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At our age an hour later is not that unusual-in fact, it might be somewhat beneficial:increased heart rate=increased metabolic rate. On the other hand, hours later seems a little off to me.

Thanks!

Last 'high' readings:

Thursday, June 11, 2009 10:22:00 PM Pulse 118
Thursday, June 11, 2009 11:38:00 PM Pulse 110
Monday, June 15, 2009 09:52:00 PM Pulse 110

On both evenings, I got done at the dojo at around 9:30 PM.

Tonight when I arrived home from work, my pulse was 69.

Also, if it bugs you that much, you might try slowing it down with some breathing and relaxing-if you're successful at that, then you probably don't have much to worry about.....

I don't know that it 'bugs' me, but it was surprising to me that my pulse stayed high that long after exercising, so I thought I'd try to find out what the 'normal' recovery rate is - in case something was unusual that I needed to be aware of. Instead, I found that no one apparently really knows how long it 'normally' takes. Just that more is bad, less is good. Yeah, I get that, but less than or more than WHAT?

I would never have known that my pulse rate stayed high for an hour or two after hard exercise if I hadn't been forced to start monitoring my BP (which, by the way, is a lovely 112/67), so that's how I noticed. I certainly don't feel winded, out of breath, etc, etc - in fact, I usually feel terrific after getting back from the dojo.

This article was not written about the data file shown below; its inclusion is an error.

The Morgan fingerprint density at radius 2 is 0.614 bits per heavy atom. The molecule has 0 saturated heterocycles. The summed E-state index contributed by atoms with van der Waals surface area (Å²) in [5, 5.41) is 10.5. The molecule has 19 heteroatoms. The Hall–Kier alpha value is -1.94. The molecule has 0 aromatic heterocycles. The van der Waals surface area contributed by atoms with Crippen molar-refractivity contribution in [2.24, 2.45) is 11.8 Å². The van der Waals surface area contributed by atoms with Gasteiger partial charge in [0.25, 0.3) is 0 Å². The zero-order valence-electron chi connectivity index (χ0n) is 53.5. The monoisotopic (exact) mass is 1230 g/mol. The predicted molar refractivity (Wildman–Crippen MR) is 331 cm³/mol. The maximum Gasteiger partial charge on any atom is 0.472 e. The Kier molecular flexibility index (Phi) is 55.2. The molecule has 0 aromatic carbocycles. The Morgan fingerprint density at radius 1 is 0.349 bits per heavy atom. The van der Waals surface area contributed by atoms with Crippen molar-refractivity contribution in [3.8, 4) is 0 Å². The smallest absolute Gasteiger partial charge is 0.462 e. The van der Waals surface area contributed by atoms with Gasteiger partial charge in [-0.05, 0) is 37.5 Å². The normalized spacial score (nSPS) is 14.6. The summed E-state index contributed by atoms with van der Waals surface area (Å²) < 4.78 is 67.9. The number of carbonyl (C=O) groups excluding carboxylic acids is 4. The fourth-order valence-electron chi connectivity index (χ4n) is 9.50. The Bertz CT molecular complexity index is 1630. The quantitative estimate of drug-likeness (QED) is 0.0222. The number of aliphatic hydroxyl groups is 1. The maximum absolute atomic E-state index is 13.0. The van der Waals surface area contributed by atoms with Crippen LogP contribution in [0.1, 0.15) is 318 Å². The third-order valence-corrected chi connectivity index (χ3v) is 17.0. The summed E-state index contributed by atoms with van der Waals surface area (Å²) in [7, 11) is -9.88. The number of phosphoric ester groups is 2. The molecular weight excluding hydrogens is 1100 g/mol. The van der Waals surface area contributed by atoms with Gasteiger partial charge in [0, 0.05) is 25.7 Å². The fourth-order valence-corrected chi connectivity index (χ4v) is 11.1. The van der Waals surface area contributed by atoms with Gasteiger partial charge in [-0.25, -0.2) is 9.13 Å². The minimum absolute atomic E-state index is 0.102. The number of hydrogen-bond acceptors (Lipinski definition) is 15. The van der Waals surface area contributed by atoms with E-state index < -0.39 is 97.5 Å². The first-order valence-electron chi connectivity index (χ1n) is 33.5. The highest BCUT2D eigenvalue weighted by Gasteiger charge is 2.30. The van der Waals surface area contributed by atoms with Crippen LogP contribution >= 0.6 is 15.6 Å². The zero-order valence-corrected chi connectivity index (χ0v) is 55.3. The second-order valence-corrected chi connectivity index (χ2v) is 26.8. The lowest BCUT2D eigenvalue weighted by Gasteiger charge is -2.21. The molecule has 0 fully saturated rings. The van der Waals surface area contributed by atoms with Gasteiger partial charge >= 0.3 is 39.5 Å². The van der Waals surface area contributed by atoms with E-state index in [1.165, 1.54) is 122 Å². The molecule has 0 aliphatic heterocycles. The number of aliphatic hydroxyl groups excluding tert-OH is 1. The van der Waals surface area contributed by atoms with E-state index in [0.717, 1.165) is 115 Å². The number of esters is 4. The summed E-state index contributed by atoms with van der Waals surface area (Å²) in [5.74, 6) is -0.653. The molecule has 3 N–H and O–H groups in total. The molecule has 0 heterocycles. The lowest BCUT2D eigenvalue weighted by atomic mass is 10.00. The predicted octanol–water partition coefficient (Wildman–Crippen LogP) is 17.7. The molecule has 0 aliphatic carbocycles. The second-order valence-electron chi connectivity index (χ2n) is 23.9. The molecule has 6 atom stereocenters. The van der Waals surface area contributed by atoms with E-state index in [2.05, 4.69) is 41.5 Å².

So that's all it is - just curiosity, which would turn to concern if I found out that an hour to recover a normal pulse rate is way too long. I'm not obsessing, just curious.

Thanks for the info!
 

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Could there be another factor keeping it elevated? For example, stressful travel, or stimulant beverages?
 
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Bill Mattocks

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Could there be another factor keeping it elevated? For example, stressful travel, or stimulant beverages?

Well, I drink coffee in the morning, but not during the day, and I've dropped all soda since being diagnosed with diabetes. All I drink are sugar-free powdered drinks and water now. I live about a mile from my dojo, and I'm about as blissed-out as I can be coming back from a good workout. I generally don't eat between lunch and later dinner after the dojo, so this measurement is taken when have just eaten dinner (late).